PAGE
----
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Flexible OLED strips developed by LG Display Image courtesy of LG Display
<p>Flexible OLED strips developed by LG Display. (Image courtesy of LG Display).</p>

OLED Lighting Flickers Through Growing Pains

Fluorescent and incandescent bulbs have been fixtures of the last century, but they are slowly dying out, replaced by highly efficient LED bulbs. But another form of lighting known as organic LEDs, which can be molded into panels and twisted into different shapes, has the potential to fundamentally redefine how we think about lighting.

The market for OLED lighting panels has been met with uncertainty in recent years. That uncertainty results from disagreements over what technology developed for OLEDs in smartphone displays can be transferred into OLED lighting. In general, though, predictions have been positive. The market is expected to reach almost $1.5 billion in 2021, up from around $30 million in 2015, according to a recent report from Yole Developpement.

OLEDs, like LEDs, are comprised of semiconductor material sandwiched between two electrodes. The difference stems from the fact that OLEDs are built using carbon-based material. The process for making OLED lights involves combining thin layers of red, blue, and green semiconductor films, which emit a soft white light when stimulated by an electric current. LEDs, on the other hand, usually combine blue semiconductor diodes with yellow phosphors to produce sharp points of light.

OLEDs can be spread over panes of glass, metal, and plastic to create a light source that radiates over a broader area than conventional LEDs. Adding to its unique qualities, the lights can be applied to flexible substrates, allowing them to be twisted and curved into different shapes. Like LEDs, they also have the potential to consume more than 75% less power than incandescent and fluorescent bulbs.

LG Display recently showed its curved and flexible OLED lighting panels at the 2016 Light+Building conference. (Image courtesy of LG Display).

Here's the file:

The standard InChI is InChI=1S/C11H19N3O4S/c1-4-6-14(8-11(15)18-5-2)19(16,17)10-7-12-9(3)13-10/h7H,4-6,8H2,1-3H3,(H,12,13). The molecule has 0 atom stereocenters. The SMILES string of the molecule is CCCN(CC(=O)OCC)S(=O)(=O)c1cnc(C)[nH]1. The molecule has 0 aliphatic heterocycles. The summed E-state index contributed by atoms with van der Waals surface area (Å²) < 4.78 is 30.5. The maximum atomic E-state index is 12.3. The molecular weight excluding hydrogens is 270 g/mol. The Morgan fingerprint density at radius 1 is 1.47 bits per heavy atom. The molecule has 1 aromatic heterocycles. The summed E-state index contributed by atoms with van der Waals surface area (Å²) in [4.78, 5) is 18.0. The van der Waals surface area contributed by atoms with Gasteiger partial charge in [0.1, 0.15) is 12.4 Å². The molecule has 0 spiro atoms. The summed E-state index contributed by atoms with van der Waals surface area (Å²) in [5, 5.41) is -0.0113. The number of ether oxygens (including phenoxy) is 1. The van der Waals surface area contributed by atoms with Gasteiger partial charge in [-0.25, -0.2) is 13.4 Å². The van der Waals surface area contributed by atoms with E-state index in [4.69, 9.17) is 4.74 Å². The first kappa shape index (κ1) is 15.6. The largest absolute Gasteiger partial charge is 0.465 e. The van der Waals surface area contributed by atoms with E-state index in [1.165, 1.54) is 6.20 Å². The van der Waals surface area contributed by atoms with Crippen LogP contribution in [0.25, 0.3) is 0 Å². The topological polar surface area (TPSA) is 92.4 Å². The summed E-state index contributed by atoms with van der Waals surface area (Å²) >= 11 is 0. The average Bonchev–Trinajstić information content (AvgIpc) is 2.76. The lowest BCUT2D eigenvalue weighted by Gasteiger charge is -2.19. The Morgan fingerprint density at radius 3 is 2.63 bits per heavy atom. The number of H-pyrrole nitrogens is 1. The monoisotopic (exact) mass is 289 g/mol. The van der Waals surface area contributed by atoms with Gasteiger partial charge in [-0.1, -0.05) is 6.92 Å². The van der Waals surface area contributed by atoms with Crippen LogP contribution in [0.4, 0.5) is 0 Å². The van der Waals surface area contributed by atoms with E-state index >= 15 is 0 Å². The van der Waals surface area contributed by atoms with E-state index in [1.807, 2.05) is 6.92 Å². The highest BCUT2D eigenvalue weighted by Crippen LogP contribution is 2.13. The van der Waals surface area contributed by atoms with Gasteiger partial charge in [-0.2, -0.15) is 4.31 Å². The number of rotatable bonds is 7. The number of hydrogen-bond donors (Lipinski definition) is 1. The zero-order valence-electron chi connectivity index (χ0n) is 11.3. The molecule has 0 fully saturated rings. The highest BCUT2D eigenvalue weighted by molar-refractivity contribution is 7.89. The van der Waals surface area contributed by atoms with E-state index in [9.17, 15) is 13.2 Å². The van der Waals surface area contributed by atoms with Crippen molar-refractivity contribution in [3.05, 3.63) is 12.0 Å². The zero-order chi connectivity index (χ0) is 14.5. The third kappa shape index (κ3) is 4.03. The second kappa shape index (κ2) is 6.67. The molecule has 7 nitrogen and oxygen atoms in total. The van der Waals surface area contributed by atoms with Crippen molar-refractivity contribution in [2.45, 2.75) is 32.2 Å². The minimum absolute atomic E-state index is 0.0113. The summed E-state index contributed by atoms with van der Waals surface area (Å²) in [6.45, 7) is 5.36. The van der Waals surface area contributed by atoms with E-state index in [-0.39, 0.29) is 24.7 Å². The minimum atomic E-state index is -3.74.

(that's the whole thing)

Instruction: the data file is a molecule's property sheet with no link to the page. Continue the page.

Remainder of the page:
With properties similar to LEDs, OLED technology has gained widespread support. The U.S. Department of Energy is putting over $14 million into OLED research projects in 2016, and the European Union has set aside more than $15 million to construct a factory for flexible OLED panels. LG Display is building an OLED lighting plant in South Korea that would make around 15,000 glass substrates per month. Acuity Brands, an Atlanta-based lighting company, is already selling its Chalina and Aeden fixtures in stores.

“OLEDs are in a promising place right now,” Morgan Pattinson, an analyst with the independent consulting firm Solid State Lighting Services, said in an interview. While OLED lighting is not expected to replace LED, it can complement normal light bulbs in pendants, wall lighting, or any situation that calls for diffuse, natural light.

The technology still suffers from competition from standard LED bulbs, which can not only be produced at a fraction of the cost but also screwed into the same sockets as older lights. LEDs that generate the same amount of light as an 100-watt light bulb (1,000 lumens) costs about $10. To achieve the same with OLEDs, it costs about $1,000.

The relatively high price for OLED panels results from a factory process that requires significantly more material than LEDs. In addition, the manufacturing techniques are still imprecise, complicated by the task of spreading nanometer-thick film over large sheets of substrate. The result is a large number of defective units and low reliability when compared to LED bulbs. Minor flaws make the quality of light degrade faster than LEDs, an issue that companies have tried to combat with more expensive substrates.